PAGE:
Serendipity by Rhea Goyal

Reading Time: 3 minutes

Before we lose everything we have to tomorrow,
Can we forget what went wrong yesterday?

I got up early today. The last week had been hard on me; deadlines around the corner, fight with my buddy over a guy, argument with my teachers at college and family, life never looked so bleak and sad.

Today, I decided to take a walk, now that I was up early. Those shoes had been eating up dust for a couple of weeks now. I dusted them up, found myself a weird pair of socks, because, well, why not, put my sock covered feet into it and get the door. The moment I got the door, I realised that I left my phone on my bedside. I ran to grab it, since my life does not function otherwise. I stood in front of the lift but then decide to take the stairs down. It is always fun to go down the stairs like that. The society was serene and quiet. Finally, I thought, the kids are not playing. I showed myself out the gate. The road didn’t seem chaotic now. The people seemed happy and were getting ready for their jobs. I ran to my full capacity and then stop after a half a kilometre. That’s when I realised; I haven’t done this in a long time. So, I continued to walk; the brisk kind, because something good should come from getting early now, shouldn’t it? I took a turn from the corner from my favourite shop for ice cream which, for the time being, was closed. The time when I spilt my ice cream and my little brother’s gloating in my face crosses my mind. With a smile on my face, I continued. I continued until I felt a burning pang of pain going up my thighs and decided to sit on the benches outside the government thing. What kind of office IS this, I wondered. I tried to go in but found it shut. The guard seemed to be snoring with a gun in his embrace like it is his kid. Fearing he might fire in his sleep, I found myself back on the road. As I passed by the bank, I remembered about the friend whose parents worked here, a friend I haven’t talked to in a while and thought, maybe I should call her today.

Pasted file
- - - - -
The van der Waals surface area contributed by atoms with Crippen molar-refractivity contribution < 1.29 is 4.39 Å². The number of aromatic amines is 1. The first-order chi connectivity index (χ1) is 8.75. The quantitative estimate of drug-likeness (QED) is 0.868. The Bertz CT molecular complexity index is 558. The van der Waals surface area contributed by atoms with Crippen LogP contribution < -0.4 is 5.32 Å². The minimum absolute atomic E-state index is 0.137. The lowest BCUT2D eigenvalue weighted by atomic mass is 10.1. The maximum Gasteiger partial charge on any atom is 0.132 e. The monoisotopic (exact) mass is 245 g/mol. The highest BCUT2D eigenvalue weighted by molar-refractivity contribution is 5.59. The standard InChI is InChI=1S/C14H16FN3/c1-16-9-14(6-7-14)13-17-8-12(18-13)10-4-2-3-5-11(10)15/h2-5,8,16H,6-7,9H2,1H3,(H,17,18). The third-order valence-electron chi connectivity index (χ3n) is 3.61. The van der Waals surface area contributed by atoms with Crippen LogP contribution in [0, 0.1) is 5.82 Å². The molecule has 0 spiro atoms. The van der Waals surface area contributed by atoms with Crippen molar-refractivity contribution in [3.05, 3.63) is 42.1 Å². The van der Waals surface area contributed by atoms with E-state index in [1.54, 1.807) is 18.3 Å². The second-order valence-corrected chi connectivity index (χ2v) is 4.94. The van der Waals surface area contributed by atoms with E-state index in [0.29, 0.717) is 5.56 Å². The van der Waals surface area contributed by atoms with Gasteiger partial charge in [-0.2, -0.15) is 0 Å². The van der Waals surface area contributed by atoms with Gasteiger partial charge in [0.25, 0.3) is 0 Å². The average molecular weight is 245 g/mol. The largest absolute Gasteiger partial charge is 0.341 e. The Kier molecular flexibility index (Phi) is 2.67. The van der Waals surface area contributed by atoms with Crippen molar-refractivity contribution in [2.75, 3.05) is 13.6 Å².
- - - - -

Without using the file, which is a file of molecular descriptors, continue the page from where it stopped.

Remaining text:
Going further down the road, I found myself in an alley, surrounded by trees and little creatures I can’t see but hear. I shot a look up in the sky, and see the clouds making shapes, the way I would do with my father in the early years of my life. I chuckled inside, and walk around. You’re just about turn around to go back home and that is where I laid eyes on it; the building. A yellow brick building, more like a house, whose roof has gone inside, that’s right, a broken home. There are climbers creeping out from the house. There is something about it that draws you.

I opened the door and I quietly sneaked in the house; a house which seemed perfect for its time. Brick walls, stoned roof and beautiful. In a room what seemed to be a dining area lay shards of glass, pieces of toys, empty vodka bottles and a broken picture frame. Holding the frame in my hand, I wondered what could’ve happened here. Suddenly I could see it, like a movie.

A happy family; A father, sitting in the dining table with The Economic Times in hand, reading the sports section; A mother, making sandwiches and a tiffin to go; A boy, probably 8, playing with an Iron man toy and sitting on the dining table. Also, a girl, not more than 15, reading about the countries of the world and living the journey in the encyclopaedia.

The walls told a different story.
Stains of red screamed vodka and father’s dead end job.
Blots of what seemed like food whispered that the girl said she’s in love.
The teardrops whimpered a crying mother wanting her husband to stop.
Broken crayons on the floors complained about a boy that wouldn’t defend her sister.

I turned back to the frame in my hand and looked at the 15 year old girl. All she should think was; I really can’t choose the family you’re born into now, can you?

As I watched the movie in my head, my phone vibrates in my pocket; a missed call from my mother. I called her back only to find her screaming on the other end because I didn’t inform her before leaving. I realised I needed to rush back home.

While I walked back home, it hit me. The reason why the brokenness of an unknown house felt familiar; it kind of described my life.

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